Mother-in-law joke

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A doctor informs his patient's mother-in-law that he may need to resort to tapping – she misunderstands him as meaning tapping alcohol. Wood engraving by C. Keene, 1880.

Humour and jokes about one's mother-in-law (the mother of one's spouse) are a mainstay of comedy. The humour is based on the premise that the average mother-in-law often considers her son-in-law to be unsuitable for her daughter (or daughter-in-law unsuitable for her son), and usually includes the stereotype that mothers-in-law are generally overbearing, obnoxious, or unattractive.[1] This has commonly been referred to as the "battle."[citation needed]

British comedians such as Les Dawson and Jim Davidson have often used them, and many television sitcoms have featured stereotypical mothers-in-law.

There is evidence that this joke dates back to Roman times: Satire VI by Juvenal says that one cannot be happy while one's mother-in-law is still alive.[1] Most of the mother-in-law jokes are easily translatable to other languages and are easily understandable in most European cultures.

In a book on cartooning written by Dave Breger, the author lists a series of "tired gags", and gives a suggestion on how to exploit them. In his illustration, Breger and his wife go to a museum and see a Tyrannosaurus skeleton. Mrs. Breger says, "And no funny remarks, please, about that Mother called or something..."[2]

A study of mothers-in-law by Pamela Cotterill found that "they tended not to be upset by jokes because they seemed so far fetched they couldn't apply to them, but they didn't find them funny". Cotterill also found that daughters-in-law didn't find them funny either, largely because they saw that one day the jokes could be applied to them.[1][3]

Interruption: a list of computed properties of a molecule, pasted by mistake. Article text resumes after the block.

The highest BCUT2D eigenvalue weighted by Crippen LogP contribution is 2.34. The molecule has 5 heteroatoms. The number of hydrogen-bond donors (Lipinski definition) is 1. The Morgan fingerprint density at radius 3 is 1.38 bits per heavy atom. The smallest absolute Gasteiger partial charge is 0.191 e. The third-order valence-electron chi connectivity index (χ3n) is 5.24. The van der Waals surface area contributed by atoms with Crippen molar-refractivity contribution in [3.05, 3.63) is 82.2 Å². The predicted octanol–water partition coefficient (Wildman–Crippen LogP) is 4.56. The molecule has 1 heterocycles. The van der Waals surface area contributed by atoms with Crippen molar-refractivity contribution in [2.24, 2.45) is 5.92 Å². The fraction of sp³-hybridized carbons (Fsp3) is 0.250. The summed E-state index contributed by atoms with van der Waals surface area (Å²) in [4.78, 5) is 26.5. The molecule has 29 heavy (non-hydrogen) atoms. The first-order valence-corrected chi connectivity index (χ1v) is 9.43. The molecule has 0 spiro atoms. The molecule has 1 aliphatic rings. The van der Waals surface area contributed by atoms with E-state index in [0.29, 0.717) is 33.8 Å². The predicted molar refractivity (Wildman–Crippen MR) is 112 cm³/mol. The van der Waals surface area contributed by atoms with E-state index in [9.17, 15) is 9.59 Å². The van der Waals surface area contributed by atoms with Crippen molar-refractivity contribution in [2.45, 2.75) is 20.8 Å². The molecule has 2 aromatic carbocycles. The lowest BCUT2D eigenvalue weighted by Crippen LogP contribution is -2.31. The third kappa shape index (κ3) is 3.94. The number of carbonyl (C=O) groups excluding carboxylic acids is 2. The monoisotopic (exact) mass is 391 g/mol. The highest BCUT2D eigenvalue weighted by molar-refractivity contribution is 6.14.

The jokes are considered offensive by some. A widely reported case is that of the London borough where, in 2010, a workshop leaflet called "Cultural Awareness: General Problems" advised against using them. The leaflet states that "mother-in-law jokes, as well as offensively sexist in their own right, can also be seen as offensive on the grounds that they disrespect elders or parents."[4][5]


The stereotype is often portrayed on film and in popular entertainment.


The plant Sansevieria trifasciata is sometimes referred to as "mother-in-law's tongue".

See also[edit]


  1. ^ a b c Luisa Dillner: Mothers-in-law are lovely, in their place. Their own place, that is - Commentators - Voices - The Independent
  2. ^ Breger, Dave. How to Draw and Sell Cartoons. Putnam, 1966. ISBN 0399104240
  3. ^ Mothers and Daughters-in-Law: A Study of Intergenerational Relationships Between Family Women. Staffordshire Polytechnic, 1989
  4. ^ Council denies ban on mother-in-law jokes (From Times Series)
  5. ^ Council outlaws mother-in-law jokes - Telegraph

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